NASA's Solar Dynamics Observatory captured what might be 'the tallest tornado' in the solar system swirling across the north pole of the sun.
The twisting filament of boiling plasma kept growing in the sun's atmosphere for three days last week, reaching the height of around 111,000 miles (178,000 kilometers), or 14 Earths, on Saturday (March 18), before collapsing into a cloud of magnetized gas. The collapse of the solar tornado ejected material from the sun's atmosphere into the surrounding space, SpaceWeather reported, which, however, will not affect our planet.
Many amateur astronomers pointed their telescopes at the sun's north pole upon learning about the odd occurrence.
"This 14-Earths-tall swirling column of plasma was raining moon-sized gobs of incandescent material on the sun," astrophotographer Andrew McCarthy tweeted on Saturday (March 18), sharing a sequence of his observations. "I can't imagine a more hellish place," he added.
The sun has been fairly productive over the past days. The U.K. space weather forecaster Met Office described its activity as "moderate," with six sunspots (darker, cooler areas of dense magnetic fields), currently visible on the star's disk. The largest of these spots, which is located near the sun's southeastern edge, may produce solar flares and plasma eruptions in the upcoming days, which could affect space weather around Earth, Met Office said,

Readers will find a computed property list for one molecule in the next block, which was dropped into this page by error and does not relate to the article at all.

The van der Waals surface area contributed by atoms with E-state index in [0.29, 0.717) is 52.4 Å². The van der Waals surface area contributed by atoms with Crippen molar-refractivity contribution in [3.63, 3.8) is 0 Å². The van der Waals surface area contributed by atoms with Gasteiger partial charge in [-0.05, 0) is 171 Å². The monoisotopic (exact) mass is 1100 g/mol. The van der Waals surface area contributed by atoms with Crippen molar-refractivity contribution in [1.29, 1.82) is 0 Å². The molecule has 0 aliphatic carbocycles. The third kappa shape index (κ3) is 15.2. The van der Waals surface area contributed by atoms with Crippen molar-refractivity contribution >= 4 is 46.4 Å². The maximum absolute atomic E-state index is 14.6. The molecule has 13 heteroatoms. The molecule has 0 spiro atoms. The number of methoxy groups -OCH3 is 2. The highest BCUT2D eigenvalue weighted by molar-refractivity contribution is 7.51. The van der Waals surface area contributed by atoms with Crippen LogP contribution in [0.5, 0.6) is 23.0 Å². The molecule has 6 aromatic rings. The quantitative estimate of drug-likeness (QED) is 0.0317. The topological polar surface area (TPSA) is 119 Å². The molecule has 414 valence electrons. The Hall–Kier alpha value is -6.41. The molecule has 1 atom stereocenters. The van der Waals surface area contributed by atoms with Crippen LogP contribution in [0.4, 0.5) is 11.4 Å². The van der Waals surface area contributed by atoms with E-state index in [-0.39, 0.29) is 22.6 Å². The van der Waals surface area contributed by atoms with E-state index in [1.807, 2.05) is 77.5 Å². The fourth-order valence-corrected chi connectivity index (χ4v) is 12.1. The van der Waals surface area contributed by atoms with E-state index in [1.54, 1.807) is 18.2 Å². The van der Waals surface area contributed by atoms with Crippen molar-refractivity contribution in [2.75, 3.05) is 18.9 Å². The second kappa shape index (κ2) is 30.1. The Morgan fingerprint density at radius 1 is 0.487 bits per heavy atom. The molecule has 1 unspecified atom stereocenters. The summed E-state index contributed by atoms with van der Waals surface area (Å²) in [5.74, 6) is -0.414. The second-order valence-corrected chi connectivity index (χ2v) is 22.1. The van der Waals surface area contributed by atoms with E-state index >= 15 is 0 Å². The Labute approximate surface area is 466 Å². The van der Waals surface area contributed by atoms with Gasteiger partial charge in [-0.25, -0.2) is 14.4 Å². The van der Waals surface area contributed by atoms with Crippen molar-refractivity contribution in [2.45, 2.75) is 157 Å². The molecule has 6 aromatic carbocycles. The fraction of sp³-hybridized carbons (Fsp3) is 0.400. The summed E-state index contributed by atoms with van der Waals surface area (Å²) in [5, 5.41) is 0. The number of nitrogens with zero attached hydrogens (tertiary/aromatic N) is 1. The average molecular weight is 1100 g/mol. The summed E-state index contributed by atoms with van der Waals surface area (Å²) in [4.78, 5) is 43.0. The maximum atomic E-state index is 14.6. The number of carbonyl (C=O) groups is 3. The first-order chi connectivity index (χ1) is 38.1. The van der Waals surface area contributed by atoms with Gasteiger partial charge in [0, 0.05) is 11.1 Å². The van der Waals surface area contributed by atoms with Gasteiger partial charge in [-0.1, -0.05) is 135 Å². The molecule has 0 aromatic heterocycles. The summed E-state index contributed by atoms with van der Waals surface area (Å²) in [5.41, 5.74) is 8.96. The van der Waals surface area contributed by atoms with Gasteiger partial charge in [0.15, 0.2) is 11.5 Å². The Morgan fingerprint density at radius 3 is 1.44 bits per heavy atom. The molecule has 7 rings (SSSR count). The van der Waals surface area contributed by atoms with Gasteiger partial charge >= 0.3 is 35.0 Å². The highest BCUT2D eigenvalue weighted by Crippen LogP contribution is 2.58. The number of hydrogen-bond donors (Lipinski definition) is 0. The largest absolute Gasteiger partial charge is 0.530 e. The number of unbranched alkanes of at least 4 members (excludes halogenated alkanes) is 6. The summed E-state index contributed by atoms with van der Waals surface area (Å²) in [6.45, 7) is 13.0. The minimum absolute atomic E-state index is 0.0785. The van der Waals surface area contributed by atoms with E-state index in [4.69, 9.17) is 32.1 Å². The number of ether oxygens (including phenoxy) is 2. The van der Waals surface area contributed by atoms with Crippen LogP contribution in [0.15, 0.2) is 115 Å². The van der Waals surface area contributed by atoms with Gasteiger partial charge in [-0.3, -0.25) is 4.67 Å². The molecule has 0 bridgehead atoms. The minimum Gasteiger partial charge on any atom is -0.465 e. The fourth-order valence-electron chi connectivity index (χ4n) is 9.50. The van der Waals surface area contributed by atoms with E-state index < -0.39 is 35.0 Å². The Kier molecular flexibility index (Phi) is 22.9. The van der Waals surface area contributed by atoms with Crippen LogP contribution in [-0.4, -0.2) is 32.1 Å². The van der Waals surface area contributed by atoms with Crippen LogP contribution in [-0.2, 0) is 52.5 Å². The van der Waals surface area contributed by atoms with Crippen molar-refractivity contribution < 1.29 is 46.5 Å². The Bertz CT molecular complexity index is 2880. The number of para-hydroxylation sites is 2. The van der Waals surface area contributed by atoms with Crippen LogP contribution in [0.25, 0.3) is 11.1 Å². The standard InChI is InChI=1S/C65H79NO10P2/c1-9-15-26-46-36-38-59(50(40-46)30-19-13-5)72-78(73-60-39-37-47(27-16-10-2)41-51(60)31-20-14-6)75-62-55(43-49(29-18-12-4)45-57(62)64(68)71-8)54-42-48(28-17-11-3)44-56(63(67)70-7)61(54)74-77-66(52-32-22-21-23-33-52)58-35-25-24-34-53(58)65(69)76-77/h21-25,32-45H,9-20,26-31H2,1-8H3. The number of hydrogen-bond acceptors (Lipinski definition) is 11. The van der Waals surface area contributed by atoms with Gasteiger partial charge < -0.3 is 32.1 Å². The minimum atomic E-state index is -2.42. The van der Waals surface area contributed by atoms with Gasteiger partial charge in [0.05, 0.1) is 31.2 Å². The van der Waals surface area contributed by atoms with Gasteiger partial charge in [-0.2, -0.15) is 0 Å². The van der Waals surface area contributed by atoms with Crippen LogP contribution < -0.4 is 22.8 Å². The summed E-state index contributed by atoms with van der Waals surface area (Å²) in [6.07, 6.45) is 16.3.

In addition to that, two coronal holes — openings in the sun's magnetic field — currently exist in the sun's upper atmosphere (corona), spewing large quantities of speedy solar wind. This solar wind, a stream of magnetized gas, might trigger geomagnetic storms at Earth in the coming days when it interacts with the planet's magnetic field. Met Office only expects a minor, G1 geomagnetic storm, but even that could be enough to supercharge aurora displays at higher latitudes.
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Tereza is a London-based science and technology journalist, aspiring fiction writer and amateur gymnast. Originally from Prague, the Czech Republic, she spent the first seven years of her career working as a reporter, script-writer and presenter for various TV programmes of the Czech Public Service Television. She later took a career break to pursue further education and added a Master's in Science from the International Space University, France, to her Bachelor's in Journalism and Master's in Cultural Anthropology from Prague's Charles University. She worked as a reporter at the Engineering and Technology magazine, freelanced for a range of publications including Live Science, Space.com, Professional Engineering, Via Satellite and Space News and served as a maternity cover science editor at the European Space Agency.